Friday, 06 June 2008
By Brent Green of Boomers blog
In my basement, tucked behind boxes of camping gear, sits a drab olive container about the size of a shoebox, solid and substantial. My father once packed it with shotgun shells, and I recall a curious child peering over his shoulder many decades ago and ogling the dazzling red and yellow plastic tubes, full of black powder, full of power.
As he was moving into assisted-living care several years ago, he presented it to me without formality: a practical container, but more importantly, a metaphor. It is a World War II ammo box, an indelible remnant of a war I barely understand, nor have cared much about except as movie entertainment.
But a generation is dying, 32,200 stories every month. Understated eulogies to these men and women dot the nation’s obituary pages; they are departing inaudibly in their eighties and nineties.
This is everyday mortality, the end of their journey between the two eternities, preceding the first and following the last breath and yet, leaving with them is a society that once confronted the most difficult choices of freedom and survival. They fought and prevailed against in the Axis powers; countless made the ultimate sacrifice. Remaining survivors, now feeble with age, are passing with unassuming notice, many warehoused and forgotten in nursing homes — unwitting enablers of corporate profiteering.
For over half a century, the G. I. Generation guarded our nation’s moral compass. Younger generations cannot rival their collective patriotism, sacrifices or passion for democratic principles. Too few of us have grasped the severe price they paid for today’s prosperity and superpower status.
In Saving Private Ryan, Steven Spielberg’s movie about the June 1944 invasion of France, Captain John Miller said to his reluctant squad member, “When was the last time you felt good about anything?”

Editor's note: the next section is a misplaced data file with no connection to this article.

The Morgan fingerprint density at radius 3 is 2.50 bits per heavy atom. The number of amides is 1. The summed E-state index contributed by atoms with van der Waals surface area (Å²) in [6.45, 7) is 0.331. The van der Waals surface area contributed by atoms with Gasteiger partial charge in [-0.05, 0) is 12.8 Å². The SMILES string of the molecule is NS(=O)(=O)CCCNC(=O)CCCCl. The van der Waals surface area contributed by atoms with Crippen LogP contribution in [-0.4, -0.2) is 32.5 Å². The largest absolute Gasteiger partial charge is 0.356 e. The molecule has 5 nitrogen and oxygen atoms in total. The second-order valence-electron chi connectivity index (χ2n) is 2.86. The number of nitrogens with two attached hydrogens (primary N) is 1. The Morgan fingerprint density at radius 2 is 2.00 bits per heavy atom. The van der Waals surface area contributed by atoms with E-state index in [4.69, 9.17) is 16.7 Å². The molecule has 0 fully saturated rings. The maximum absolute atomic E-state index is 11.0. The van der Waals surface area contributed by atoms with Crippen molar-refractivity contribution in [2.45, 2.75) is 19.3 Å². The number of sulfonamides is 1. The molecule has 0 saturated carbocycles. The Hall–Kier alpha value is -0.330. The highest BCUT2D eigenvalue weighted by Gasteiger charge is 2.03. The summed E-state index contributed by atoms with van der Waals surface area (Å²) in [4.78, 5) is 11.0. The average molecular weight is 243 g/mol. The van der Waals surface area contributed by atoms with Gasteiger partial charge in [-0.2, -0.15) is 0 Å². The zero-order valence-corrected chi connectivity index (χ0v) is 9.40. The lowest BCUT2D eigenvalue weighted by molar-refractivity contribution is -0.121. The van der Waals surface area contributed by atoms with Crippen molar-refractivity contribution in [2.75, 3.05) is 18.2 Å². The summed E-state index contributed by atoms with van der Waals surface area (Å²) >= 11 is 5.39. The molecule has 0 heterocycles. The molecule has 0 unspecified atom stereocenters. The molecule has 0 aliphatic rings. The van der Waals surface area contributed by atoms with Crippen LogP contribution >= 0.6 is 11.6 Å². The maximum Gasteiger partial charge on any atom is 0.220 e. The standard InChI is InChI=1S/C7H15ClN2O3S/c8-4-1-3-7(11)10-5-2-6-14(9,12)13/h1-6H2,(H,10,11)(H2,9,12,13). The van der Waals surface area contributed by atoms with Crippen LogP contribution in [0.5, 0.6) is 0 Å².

How resonant. “Capt. Miller,” I whispered, “I haven’t felt good about the moral drift of our country for a long time.”
We are without anchor, and a generation that has delivered the privileges we take for granted would be correct to feel dismay: their legacy may soon be forgotten. I ponder if our frenetic society, sixty-three years hence, has become too self-absorbed to understand the implications as these stoic citizens now become an ancestral generation.
Our present path has become cluttered with entertainment and toys. Self-aggrandizement supersedes self-sacrifice. Inane television sitcoms and reality shows substitute for family story telling. Road rage rivals righteous indignation. Patriotism has become confused with waving the flag - as derision for dissent.
I saw a carbon copy of my father’s ammunition box appear as a prop during the Spielberg movie and thought about my dad and his private sacrifice, never discussed, as has been the custom of his generation. I envisioned this quiet collection of elderly men and women leaving behind an incomprehensible bushwhack through the twentieth century. I imagined all these old people plodding toward the dimming light of sunset and an unceremonious disappearance over the horizon.
[EDITORIAL NOTE: Once again, the cupboard is nearly bare of stories. Time for any readers inclined to share yours to send them along.]